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Report: Trump Admin. Suppressing Media Access of Government Scientists

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Report: Trump Admin. Suppressing Media Access of Government Scientists
Ryan Zinke visits Wall Drug in Wall, South Dakota on May 25. Sherman Hogue / U.S. Dept. of the Interior

A new Trump administration protocol requires U.S. Geological Survey (USGS) scientists to run interview requests with the Department of the Interior, its parent agency, before speaking to journalists, the Los Angeles Times reported.

The move is a departure from past media practices that allowed government scientists to quickly respond to journalists' inquiries, according to unnamed USGS employees interviewed by the Times.


The scientists fear the new rule would give taxpayers less exposure to USGS expertise, as journalists would seek scientific comments elsewhere.

"In the 44 years I was with the agency, I was never required to go through anyone for authorization to speak with a reporter," William Ellsworth, a former USGS scientist who is now at Stanford University told the Times. "The USGS is a nonpolitical science agency ... These new roadblocks will not help them fulfill their mission."

Scientists with USGS study the country's landscape, its natural resources and its natural hazards. The department also measures and analyzes natural and man-made factors that contribute to climate change—an issue that has become increasingly partisan since Donald Trump became president.

The LA Times cited a April 25 email from Interior press secretary Heather Swift stating that it is standard procedure for scientists to first obtain approval for interviews with media outlets when the topics are considered "very controversial or ... likely to become a national story."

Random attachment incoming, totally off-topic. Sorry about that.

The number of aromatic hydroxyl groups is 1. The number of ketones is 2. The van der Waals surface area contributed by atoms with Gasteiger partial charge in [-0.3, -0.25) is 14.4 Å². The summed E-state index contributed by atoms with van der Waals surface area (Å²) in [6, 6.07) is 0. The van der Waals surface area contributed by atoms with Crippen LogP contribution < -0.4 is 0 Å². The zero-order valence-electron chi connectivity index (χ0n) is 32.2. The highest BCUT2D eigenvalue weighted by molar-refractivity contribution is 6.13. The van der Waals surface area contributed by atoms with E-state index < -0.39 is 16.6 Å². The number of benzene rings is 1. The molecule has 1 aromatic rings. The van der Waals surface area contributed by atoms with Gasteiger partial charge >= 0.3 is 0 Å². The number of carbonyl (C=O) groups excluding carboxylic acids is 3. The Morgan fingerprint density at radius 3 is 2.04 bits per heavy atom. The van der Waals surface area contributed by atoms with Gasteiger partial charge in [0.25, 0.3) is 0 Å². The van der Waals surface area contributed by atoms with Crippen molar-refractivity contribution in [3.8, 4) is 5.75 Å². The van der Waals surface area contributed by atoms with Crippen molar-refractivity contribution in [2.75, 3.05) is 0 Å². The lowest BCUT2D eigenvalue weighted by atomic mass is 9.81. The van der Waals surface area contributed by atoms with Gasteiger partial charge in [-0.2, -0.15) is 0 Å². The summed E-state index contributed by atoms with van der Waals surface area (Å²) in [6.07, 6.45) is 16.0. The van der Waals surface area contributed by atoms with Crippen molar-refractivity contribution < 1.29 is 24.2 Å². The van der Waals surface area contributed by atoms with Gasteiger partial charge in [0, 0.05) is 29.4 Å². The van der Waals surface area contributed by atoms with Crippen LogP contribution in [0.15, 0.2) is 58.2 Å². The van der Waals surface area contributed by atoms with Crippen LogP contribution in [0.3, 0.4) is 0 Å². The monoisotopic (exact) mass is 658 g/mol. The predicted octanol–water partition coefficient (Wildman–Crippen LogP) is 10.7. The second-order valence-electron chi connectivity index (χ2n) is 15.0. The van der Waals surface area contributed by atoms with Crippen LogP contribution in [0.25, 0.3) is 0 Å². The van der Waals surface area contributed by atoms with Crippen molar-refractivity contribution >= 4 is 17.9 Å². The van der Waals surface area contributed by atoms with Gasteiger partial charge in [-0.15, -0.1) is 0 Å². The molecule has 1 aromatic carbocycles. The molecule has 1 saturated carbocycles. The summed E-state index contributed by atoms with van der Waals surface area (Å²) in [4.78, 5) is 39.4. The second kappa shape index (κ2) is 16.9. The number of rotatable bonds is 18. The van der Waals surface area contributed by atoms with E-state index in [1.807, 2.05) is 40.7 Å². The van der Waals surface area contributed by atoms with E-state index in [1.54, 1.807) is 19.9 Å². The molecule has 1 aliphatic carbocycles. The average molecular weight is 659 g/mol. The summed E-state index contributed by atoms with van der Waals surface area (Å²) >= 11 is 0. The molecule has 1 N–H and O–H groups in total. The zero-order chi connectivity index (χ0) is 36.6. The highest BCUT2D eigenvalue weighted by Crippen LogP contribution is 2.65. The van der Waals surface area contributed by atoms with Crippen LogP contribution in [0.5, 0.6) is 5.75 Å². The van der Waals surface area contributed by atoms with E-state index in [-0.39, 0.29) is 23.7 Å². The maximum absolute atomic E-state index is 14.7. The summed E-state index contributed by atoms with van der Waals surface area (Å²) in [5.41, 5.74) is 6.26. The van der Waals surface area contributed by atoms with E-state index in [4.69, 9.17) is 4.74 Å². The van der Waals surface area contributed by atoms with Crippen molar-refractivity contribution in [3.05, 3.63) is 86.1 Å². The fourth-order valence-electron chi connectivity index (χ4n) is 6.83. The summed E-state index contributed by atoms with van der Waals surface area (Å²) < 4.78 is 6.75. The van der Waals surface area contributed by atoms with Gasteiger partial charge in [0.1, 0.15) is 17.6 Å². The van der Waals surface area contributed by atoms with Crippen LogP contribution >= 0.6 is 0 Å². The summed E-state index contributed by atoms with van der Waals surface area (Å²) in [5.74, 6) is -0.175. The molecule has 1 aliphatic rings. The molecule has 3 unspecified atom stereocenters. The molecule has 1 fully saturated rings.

The new policy also allows Interior's communications office to turn down interview requests on certain topics, the Times reported.

Faith Vander Voort told the newspaper in an email that "the characterization that there is any new policy or that it for some reason targets scientists is completely false," and that Interior had only asked the USGS public affairs office to follow guidelines established in 2012 under President Obama.

However, the guidelines do not say that scientists must get approval before speaking with reporters.

In fact, a 2015 USGS manual on news release and media relations policy states: "The USGS supports and encourages employees to speak on behalf of the USGS to news media representatives about their official work and freely and openly discuss scientific, scholarly, technical information, findings and conclusions based on their official, published work or area of expertise."

A number of senior employees have left the Interior department headed by former Montana congressman Ryan Zinke. Earlier this year, nearly all members of the National Park Service advisory panel abruptly quit in protest of the Trump administration's policies, which they say have neglected science, climate change and environmental protections.

"We resigned because we were deeply disappointed with the department and we were concerned," the former head of the panel, Tony Knowles, told the New York Times. "[Zinke] appears to have no interest in continuing the agenda of science, the effect of climate change, pursuing the protection of the ecosystem."

A grim new assessment of the world's flora and fungi has found that two-fifths of its species are at risk of extinction as humans encroach on the natural world, as The Guardian reported. That puts the number of species at risk near 140,000.

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